Drowning In Tat

RoxStars

Last week it became clear that my idea of a Clean Desk wasn’t the same as my editor’s.

Every morning, she comes in with her laptop, works on a clear white surface and, at the end of her working day, makes sure it is totally clear before she goes home.

Whereas, every day, I have to try and find a spot on my desk in which to lie my wrists, so I can type.

Why the difference?

Because she works in the fashion industry and wears the (largely lovely, designer) stuff she is sent.

And I’m the travel editor who gets to wade through random items that seems to arrive on an hourly basis. Stuff she has no idea what to do with.

Like what?

Pink plastic sunglasses, with the hotel brand’s name printed on the arms in (now scratched) cheap gold.

A box the width of two box files, containing 100 expensive, fold-out cardboard print-outs of the most expensive rental homes in the world.

A leather and chrome “chair” on which to sit my mobile phone.

You get the picture. Stuff I would never, ever use – and which I have no idea how to get rid of. Items that no one in the office would want but which I can’t bear to put in the office bin and further pollute the world (particularly when so much of it has been ostentatiously emblazoned with my name).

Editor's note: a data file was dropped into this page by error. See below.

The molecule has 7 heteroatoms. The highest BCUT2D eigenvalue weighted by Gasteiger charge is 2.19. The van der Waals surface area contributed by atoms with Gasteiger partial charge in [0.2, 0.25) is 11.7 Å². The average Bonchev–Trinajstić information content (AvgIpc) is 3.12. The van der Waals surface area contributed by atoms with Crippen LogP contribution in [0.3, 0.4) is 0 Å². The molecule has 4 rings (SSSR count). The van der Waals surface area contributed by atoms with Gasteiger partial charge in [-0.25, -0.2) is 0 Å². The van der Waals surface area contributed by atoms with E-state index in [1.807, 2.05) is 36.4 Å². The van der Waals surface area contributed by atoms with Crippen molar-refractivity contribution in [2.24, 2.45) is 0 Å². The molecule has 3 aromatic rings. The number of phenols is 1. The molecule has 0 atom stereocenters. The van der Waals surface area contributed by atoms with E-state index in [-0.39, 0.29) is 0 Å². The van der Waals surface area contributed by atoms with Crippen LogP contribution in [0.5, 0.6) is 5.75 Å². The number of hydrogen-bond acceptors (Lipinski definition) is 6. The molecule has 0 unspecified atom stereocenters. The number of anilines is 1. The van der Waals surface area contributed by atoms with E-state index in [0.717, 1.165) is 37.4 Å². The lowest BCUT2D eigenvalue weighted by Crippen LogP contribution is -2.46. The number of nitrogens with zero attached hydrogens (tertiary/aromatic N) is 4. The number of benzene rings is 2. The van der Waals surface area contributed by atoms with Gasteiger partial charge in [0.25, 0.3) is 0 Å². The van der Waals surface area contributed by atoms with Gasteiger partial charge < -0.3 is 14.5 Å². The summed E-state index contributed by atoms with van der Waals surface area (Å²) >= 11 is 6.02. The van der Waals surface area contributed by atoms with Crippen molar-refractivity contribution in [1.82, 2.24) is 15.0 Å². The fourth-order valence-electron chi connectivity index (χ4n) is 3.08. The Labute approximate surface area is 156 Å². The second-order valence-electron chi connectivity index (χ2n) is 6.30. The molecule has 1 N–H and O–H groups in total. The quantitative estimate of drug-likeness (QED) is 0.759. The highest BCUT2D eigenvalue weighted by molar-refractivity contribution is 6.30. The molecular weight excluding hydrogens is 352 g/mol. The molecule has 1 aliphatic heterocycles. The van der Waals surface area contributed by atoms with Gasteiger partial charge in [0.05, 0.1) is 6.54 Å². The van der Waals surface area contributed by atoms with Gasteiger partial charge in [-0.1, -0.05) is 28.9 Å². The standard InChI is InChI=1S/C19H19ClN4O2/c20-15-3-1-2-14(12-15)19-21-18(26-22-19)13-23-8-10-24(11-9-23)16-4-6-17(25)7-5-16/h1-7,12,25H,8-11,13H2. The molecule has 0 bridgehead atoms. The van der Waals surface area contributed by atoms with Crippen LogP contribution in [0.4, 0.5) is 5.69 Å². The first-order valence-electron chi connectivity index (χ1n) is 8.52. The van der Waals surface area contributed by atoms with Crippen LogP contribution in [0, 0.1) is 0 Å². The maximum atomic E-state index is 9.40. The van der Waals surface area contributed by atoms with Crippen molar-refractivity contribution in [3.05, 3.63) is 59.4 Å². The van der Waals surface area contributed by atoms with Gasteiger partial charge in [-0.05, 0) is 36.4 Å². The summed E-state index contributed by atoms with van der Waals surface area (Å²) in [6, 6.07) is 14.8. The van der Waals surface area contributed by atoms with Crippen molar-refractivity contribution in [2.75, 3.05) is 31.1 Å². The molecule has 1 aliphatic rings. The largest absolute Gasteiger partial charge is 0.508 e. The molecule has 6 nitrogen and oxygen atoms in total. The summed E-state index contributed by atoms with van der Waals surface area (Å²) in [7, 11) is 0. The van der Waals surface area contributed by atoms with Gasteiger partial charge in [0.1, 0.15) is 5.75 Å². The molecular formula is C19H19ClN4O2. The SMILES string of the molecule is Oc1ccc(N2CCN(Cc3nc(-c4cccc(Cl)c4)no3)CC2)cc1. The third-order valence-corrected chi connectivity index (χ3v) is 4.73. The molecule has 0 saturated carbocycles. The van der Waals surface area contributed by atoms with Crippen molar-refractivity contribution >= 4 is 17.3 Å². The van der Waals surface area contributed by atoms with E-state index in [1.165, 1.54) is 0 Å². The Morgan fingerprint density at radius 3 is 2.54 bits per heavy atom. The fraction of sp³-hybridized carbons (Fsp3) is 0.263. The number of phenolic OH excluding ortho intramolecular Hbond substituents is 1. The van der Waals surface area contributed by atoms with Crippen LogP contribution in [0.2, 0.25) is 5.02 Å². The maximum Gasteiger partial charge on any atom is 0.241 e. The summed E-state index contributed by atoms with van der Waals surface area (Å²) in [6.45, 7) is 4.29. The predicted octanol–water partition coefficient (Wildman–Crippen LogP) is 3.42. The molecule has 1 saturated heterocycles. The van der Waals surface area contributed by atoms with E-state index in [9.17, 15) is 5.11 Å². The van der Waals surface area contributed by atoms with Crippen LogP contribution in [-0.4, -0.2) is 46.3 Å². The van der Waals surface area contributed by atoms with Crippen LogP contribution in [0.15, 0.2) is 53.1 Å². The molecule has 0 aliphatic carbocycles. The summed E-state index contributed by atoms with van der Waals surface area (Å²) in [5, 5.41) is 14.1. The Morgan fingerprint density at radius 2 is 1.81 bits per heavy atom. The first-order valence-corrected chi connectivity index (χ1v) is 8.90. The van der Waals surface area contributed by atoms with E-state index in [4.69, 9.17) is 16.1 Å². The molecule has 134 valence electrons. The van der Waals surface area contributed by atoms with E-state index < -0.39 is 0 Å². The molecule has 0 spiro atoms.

And so they just sit there. My personal pile of useless tat: annoying my boss and niggling me.

I know: as a PR, you are often at the mercy of a hotel’s marketing arm, and they make this tat, not you. Your job is just to send it out.

But there are smarter ways to get our attention. Give us brilliant facts and figures. Give us exclusives. Give us well-researched history. Give us access to talented designers. Give us beautiful pictures.

Wrap them up in a well-crafted press release and they’ll be filed – in my email system – under “STORY IDEAS”. And then appear in features.

Far less messy, and far more effective. It might improve the karma in the office, too.